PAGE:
The US State Department has released thousands of Hillary Clinton’s emails. This is part of an ongoing controversy regarding the presidential hopeful’s use of a private, non-governmental server and personal email account when conducting official business as Secretary of State.

More than a quarter of Clinton’s work emails have now been released, in monthly instalments under a Freedom of Information ruling, after she handed over 30,000 pages of documents last year. So what does this most recent batch – which consists of 4,368 emails (totalling 7,121 pages) – reveal?
 

David Miliband’s pain

There’s a lot of insight into the last Labour leadership election in Clinton’s correspondence. One email from September 2010 reveals David Miliband’s pain at being defeated by his brother. He writes: “Losing is tough. When you win the party members and MPs doubly so. (When it's your brother...).”


Reaction to Ed Miliband becoming Labour leader

Clinton’s reply to the above email isn’t available in the cache, but a message from an aide about Ed Miliband’s victory in the leadership election suggests they were taken aback – or at least intrigued – by the result. Forwarding the news of Ed’s win to Clinton, it simply reads: “Wow”.


Clinton’s take on it, written in an email to her long-time adviser, Sidney Blumenthal, is: “Clearly more about Tony that [sic] David or Ed”.

Blumenthal expresses regret about the “regression” Ed’s win suggests about the Labour party. He writes to Clinton: “David Miliband lost by less than 2 percent to his brother Ed. Ed is the new leader. David was marginally hurt by Tony's book but more by Mandelson's endorsement coupled with his harsh statements about the left. This is something of a regression.”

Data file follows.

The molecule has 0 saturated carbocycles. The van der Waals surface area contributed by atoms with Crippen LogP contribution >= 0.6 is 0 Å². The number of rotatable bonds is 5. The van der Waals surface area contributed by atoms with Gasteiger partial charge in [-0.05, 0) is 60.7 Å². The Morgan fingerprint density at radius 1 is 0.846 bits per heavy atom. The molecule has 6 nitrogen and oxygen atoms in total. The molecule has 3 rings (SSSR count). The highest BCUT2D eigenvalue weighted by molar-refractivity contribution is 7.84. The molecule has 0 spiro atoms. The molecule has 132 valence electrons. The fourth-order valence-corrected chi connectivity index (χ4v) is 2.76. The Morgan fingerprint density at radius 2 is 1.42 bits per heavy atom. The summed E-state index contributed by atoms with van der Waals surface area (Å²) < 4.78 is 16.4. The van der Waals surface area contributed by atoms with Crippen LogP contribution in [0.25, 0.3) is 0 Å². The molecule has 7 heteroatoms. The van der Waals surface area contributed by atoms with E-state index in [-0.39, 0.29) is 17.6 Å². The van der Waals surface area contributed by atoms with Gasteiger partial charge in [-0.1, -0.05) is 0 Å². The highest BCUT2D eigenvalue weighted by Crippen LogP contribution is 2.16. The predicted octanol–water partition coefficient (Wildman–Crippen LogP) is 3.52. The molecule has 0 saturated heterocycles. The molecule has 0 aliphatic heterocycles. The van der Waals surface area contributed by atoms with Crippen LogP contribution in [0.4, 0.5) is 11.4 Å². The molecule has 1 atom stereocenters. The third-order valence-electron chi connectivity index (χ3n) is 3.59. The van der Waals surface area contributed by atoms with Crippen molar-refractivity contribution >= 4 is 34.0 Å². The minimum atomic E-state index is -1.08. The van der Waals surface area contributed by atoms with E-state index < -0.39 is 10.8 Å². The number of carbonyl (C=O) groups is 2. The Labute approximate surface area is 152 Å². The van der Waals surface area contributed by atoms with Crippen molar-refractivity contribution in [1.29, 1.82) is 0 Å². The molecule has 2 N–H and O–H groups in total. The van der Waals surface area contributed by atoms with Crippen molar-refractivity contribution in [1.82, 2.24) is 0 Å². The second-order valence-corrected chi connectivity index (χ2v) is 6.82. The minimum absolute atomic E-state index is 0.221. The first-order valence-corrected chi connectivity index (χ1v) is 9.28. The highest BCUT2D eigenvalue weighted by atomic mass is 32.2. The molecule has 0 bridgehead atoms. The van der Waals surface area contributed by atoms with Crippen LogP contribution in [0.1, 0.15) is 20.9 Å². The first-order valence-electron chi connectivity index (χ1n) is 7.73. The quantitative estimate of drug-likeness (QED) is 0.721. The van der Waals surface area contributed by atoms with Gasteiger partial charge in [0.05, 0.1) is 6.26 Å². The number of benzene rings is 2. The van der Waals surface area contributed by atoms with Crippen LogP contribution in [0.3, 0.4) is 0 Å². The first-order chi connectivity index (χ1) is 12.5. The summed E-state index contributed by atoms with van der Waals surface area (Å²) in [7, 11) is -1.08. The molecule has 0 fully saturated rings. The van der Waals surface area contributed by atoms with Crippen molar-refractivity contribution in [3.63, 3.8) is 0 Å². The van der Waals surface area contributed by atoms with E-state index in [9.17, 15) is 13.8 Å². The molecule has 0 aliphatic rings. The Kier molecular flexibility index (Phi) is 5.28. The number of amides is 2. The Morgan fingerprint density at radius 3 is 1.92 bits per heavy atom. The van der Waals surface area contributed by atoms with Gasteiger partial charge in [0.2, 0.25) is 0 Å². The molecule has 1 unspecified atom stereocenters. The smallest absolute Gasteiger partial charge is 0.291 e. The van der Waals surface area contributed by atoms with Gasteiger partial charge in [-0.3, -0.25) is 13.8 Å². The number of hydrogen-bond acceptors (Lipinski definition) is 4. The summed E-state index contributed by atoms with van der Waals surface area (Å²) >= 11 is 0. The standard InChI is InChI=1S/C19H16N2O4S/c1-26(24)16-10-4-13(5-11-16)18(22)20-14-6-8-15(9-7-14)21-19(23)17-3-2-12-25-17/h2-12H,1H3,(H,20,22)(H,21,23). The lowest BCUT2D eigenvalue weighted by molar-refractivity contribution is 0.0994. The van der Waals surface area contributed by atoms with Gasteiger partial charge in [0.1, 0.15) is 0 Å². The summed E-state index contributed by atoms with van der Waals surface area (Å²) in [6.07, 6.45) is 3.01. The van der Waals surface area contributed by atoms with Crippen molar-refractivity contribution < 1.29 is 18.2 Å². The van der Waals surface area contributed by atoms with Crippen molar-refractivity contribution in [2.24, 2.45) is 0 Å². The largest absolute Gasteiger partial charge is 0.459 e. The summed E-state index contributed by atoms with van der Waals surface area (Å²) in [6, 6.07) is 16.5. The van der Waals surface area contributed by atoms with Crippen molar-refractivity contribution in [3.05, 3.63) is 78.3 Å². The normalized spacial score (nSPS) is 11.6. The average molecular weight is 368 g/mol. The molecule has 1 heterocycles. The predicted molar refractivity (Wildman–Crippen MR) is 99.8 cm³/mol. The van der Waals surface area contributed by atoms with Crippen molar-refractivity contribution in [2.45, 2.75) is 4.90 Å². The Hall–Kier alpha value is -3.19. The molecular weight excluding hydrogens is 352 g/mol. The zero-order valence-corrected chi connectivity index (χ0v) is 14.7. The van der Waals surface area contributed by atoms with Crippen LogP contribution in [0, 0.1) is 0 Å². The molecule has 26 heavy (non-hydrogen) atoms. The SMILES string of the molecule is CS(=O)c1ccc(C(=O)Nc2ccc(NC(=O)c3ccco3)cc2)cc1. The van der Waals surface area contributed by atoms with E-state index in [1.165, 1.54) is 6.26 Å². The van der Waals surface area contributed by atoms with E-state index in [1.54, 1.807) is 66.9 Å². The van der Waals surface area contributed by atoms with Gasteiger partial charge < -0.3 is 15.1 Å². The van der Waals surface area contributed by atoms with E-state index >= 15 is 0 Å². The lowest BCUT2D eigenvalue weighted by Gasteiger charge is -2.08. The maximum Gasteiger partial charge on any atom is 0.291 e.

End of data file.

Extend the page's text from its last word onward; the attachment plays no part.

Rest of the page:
Peter Mandelson is “mad”

In fact, team Clinton is less than enthusiastic about the influence Mandelson has over British politics. One item in a long email from Blumenthal to Clinton, labelled “Mandelson Watch”, gives her the low-down on the former Business Secretary’s machinations, in scathing language. It refers to him as being “in a snit” for missing out on the EU Commissioner position, and claims those in Europe think of him as “mad”. In another email from Blumenthal – about Labour’s “halted” coup against Gordon Brown – he says of Mandelson: “No one trusts him, yet he's indispensable.”

That whole passage about the coup is worth reading – for the clear disappointment in David Miliband, and description of his brother as a “sterling fellow”:


Obsession with “Tudor” Labour plotting

Clinton appears to have been kept in the loop on every detail of Labour party infighting. While Mandelson is a constant source of suspicion among her aides, Clinton herself clearly has a lot of time for David Miliband, replying “very sorry to read this confirmation” to an email about his rumoured demotion.

A May 2009 email from Blumenthal to Clinton, which describes Labour politicians’ plots as “like the Tudors”, details Ed Balls’ role in continuing Tony Blair and Gordon Brown’s “bitter rivalry”:


“Disingenuous” Tories “offending” Europe

The Tories don’t get off lightly either. There is intense suspicion of David Cameron’s activities in Europe, even before he is Prime Minister. Blumenthal – whose email about a prospective Cameron government being “aristocratic” and “narrowly Etonian” was released in a previous batch of Clinton’s correspondence – writes:

Without passing "Go," David Cameron has seriously damaged his relations. with the European leaders. Sending a letter to Czech leader Vaclay Klaus encouraging him not to sign the Lisbon Treaty, as though Cameron were already Prime Minister, he has offended Sarkozy., Merkel and Zapatero.

He also accuses him of a “tilt to the Tory right on Europe”.

In the same email, Blumenthal tells Clinton that William Hague (then shadow foreign secretary), “has arduously pressured for an anti-EU stance, despite his assurances to you that Tory policy toward Europe would be marked by continuity”.

In the aftermath of the 2010 UK election, Blumenthal is apprehensive about Hague’s future as Foreign Secretary, emailing Clinton: “I would doubt you’ll see David again as foreign secretary. Prepare for hauge [sic, William Hague], who is deeply anti-European and will be disingenuous with you.”

Anoosh Chakelian is deputy web editor at the New Statesman.